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Would You Check My English

Would you check English answers?

I have to choose the correct completion. ( I don't have an answer sheet. )
These are about grammar.

1. I felt ( happy/ good about my decision/ on some ice.)
=> I think all of three can be answers. Am I wrong?

2. Yesterday Mr. Jone taught (two classes/ about his wife/at night)
=> first and second one are correct, aren't they?

3. Children drew for several hours. => I know "draw" has an object, but can't it be omitted like that?

Would you check my English, please?

1) I (have received) an invoice about (a) subscription contract renewal from you today.

2) It says it will cost $200 for three years, and I'm interested in the discount of 50% of the (original) fee.

3) Before I apply for it, I would like to (make some things clear)

4) I'm wondering if this discounted price includes the charge of international postage. Plus, I would like to know if it's possible to dissolve the contract halfway. If it is, how much (money would I be refunded with)?

5) Your (articles and/or books are) very helpful to my studies, so I'm looking forward to new issues as well.

I'm not an english professor but, this should make sense

Would you check my English?

I never knew candles could shine so brightly. I am healed by looking at the dancing candle flame.

or

I never realized that the light from a candle could shine so brightly. Looking at the dancing flame of a candle, I feel healed.
(If you use this second one, and it's for an assignment, your teacher will know that you got help from native speakers. It's a good idea, for assignments where you get help, to tell the teacher that you asked other people for help with some sentences. Most ESL teachers will not mind, but they like to know - otherwise it appears that you are trying to present other people's help as your own work.)

EDIT: I changed bright to brightLY for a reason. It seems to me that you are describing the verb, shine. As a result, you would want to use an adverb (brightly) rather than an adjective (bright). This would follow the rules for adjectives and adverbs most closely. However, as you can see from the other answers, it is very common in everyday English to use the adjective form in this particular structure.

Would you check my English writing?

Your writing is logical, easy to understand and earnest. You don't have to change a thing you have written. But I have written an example of how a fuller, i.e., more gaseous, rejection could be politely composed. Yours is a better response because it is simple and honest. But if you prefer a response filled with flowery flummery, this is a first class example. (Poor pun intended.)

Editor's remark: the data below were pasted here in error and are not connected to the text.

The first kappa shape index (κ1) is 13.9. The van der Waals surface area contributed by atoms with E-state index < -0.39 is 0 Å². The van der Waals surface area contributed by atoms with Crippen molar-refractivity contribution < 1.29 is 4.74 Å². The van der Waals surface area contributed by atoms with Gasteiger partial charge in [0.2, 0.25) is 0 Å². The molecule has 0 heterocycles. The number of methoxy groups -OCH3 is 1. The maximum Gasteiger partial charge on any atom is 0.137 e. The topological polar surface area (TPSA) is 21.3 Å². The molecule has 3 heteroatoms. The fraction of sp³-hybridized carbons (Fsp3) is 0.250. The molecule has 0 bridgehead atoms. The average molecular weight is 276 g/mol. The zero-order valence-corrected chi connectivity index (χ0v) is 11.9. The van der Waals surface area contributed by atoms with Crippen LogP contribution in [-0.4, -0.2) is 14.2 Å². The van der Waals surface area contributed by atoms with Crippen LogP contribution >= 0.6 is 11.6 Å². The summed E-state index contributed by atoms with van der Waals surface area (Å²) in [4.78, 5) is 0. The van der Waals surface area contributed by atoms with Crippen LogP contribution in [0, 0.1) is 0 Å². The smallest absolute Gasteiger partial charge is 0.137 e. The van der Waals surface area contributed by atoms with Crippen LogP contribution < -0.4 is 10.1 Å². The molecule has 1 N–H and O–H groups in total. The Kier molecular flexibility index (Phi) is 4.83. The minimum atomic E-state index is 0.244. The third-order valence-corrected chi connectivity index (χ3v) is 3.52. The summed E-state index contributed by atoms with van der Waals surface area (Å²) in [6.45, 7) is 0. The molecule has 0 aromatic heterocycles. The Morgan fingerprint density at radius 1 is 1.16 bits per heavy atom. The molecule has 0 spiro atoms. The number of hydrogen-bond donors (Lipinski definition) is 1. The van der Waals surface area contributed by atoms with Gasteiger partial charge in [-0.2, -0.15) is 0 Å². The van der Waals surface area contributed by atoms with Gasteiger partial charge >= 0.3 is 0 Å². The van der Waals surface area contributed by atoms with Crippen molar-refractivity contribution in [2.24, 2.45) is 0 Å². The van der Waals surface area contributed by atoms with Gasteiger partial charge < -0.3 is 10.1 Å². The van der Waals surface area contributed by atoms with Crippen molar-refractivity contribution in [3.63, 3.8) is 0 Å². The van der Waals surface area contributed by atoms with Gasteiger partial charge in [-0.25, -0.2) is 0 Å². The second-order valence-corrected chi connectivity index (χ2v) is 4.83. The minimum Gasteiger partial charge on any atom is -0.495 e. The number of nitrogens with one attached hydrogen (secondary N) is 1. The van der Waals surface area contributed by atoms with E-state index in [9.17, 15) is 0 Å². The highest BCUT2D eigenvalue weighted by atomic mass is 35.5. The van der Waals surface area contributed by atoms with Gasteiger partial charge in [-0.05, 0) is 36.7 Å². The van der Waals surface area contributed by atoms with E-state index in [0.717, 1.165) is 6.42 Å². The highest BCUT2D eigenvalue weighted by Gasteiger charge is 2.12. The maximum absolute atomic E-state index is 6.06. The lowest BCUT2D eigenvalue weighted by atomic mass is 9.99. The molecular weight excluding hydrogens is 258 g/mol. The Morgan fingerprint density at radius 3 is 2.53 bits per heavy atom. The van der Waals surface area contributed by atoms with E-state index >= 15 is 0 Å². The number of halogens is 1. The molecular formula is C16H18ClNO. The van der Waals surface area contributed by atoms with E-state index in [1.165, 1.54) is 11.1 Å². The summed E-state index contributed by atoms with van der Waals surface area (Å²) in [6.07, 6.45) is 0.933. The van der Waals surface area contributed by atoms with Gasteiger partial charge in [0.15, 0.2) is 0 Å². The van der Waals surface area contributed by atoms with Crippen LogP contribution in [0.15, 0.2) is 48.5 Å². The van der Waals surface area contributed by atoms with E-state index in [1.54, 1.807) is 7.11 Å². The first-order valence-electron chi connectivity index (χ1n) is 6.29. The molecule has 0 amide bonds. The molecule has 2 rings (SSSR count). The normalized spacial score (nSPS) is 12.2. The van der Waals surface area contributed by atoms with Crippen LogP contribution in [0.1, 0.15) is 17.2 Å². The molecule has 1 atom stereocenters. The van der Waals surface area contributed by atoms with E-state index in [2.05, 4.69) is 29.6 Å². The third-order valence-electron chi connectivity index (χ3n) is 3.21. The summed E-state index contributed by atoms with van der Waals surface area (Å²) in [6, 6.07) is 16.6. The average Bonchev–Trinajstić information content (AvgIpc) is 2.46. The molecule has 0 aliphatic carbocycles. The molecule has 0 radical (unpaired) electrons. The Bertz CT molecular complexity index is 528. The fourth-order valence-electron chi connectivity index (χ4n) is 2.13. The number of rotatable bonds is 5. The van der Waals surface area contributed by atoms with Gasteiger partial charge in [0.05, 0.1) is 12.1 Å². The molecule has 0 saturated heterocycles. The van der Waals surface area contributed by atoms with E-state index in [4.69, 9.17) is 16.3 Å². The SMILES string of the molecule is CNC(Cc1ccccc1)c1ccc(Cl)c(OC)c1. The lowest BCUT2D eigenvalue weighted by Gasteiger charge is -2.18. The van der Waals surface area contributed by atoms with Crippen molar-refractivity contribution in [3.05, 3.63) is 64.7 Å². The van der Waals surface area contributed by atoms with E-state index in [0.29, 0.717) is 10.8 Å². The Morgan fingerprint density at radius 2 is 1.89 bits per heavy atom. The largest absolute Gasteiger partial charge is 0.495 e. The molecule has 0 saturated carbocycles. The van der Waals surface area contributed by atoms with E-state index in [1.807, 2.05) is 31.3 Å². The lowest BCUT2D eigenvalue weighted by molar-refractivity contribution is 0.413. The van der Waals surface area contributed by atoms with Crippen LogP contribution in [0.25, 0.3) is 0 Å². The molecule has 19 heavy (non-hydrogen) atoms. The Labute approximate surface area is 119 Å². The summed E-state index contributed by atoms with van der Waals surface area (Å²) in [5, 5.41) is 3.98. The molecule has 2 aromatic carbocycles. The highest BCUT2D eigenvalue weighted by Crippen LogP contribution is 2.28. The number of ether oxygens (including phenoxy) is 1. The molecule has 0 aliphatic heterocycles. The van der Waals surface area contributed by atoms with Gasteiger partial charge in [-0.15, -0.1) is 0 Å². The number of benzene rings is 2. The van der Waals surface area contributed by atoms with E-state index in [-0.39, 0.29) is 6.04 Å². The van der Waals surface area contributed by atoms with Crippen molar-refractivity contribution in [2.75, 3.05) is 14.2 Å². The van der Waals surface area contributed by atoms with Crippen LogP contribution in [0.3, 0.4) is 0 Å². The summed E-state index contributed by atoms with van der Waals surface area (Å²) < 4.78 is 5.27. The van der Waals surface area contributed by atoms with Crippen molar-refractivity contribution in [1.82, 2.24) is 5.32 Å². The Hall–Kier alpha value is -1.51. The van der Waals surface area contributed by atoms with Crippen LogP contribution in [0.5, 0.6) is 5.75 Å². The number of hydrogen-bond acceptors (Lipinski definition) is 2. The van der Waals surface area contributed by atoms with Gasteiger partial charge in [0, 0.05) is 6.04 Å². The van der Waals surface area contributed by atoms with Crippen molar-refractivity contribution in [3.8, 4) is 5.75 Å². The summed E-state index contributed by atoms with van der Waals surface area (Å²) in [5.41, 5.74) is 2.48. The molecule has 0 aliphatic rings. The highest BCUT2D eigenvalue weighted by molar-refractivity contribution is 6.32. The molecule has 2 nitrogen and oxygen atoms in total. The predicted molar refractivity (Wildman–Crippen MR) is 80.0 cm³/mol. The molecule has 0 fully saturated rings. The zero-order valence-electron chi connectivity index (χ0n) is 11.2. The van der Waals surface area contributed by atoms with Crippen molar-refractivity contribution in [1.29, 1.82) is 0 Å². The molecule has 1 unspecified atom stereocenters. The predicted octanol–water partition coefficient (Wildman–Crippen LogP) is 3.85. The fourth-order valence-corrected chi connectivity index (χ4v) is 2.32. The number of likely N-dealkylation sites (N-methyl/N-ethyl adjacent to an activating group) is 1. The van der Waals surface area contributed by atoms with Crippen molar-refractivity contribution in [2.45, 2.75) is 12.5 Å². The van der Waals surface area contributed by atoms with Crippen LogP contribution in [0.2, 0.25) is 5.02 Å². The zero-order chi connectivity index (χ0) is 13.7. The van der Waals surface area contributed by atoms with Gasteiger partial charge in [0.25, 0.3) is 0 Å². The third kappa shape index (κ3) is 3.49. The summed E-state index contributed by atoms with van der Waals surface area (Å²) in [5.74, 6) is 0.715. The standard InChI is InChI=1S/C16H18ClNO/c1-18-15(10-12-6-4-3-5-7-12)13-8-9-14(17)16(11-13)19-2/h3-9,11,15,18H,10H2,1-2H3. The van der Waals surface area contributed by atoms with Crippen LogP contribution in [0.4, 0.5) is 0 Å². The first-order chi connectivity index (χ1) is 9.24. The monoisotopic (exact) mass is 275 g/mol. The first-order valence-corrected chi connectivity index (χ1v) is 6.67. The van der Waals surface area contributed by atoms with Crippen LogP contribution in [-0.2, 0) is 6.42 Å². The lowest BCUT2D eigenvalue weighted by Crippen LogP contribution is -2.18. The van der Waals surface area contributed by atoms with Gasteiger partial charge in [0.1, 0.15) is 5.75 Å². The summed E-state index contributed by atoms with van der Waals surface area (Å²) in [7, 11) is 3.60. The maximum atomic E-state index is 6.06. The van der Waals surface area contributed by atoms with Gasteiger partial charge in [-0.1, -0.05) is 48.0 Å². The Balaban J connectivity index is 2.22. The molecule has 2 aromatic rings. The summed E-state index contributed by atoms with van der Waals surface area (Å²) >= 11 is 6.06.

"Some students in my English class have suggested that I run for class president. I would be honored to represent my class, however I have serious time constraints that will not permit me to serve. I work every day and leave for my job when my last class is finished. I would have to find different hours to work, which is not realistic, or else I could not participate in all of the meetings and other functions that a class president is expected to attend and be closely involved in. This would short change my fellow students and I find that unacceptable and unfair to you. I believe, therefore, that a student who has more time to devote to this position would make a better choice for class president than me."

Your English is excellent my friend. Keep up the good work!

Would you check my english? / thankyou?

1) More of the surface of the earth is coverd with water than with land.

2) The taller of the two men went out earlier.

3) My little brother is not as tall as what he was 2 years ago.

4) No matter where you go, you see a lot of people taking pictures.

5) No matter what society you belong to, you cannot live by yourself.

6) No matter what university you go into, what you can learn at university is just very little in terms of quality and quantity.

7) I won't change my mind no matter who comes to persuade me.

As this is a translation from a language, please do not change the whole. Thank you.

Would You Check My English Grammar?

Okay, so I'm given the task of making and delivering a welcoming speech in English. My. First. Ever. Experience. Delivering. Speech. (at my middle high school).

I know, it wouldn't be easy since English is my third language and my English grammar is, frankly, suck. Please check my grammar, choice of words, and give me some helpful advices. Here's the speech I made: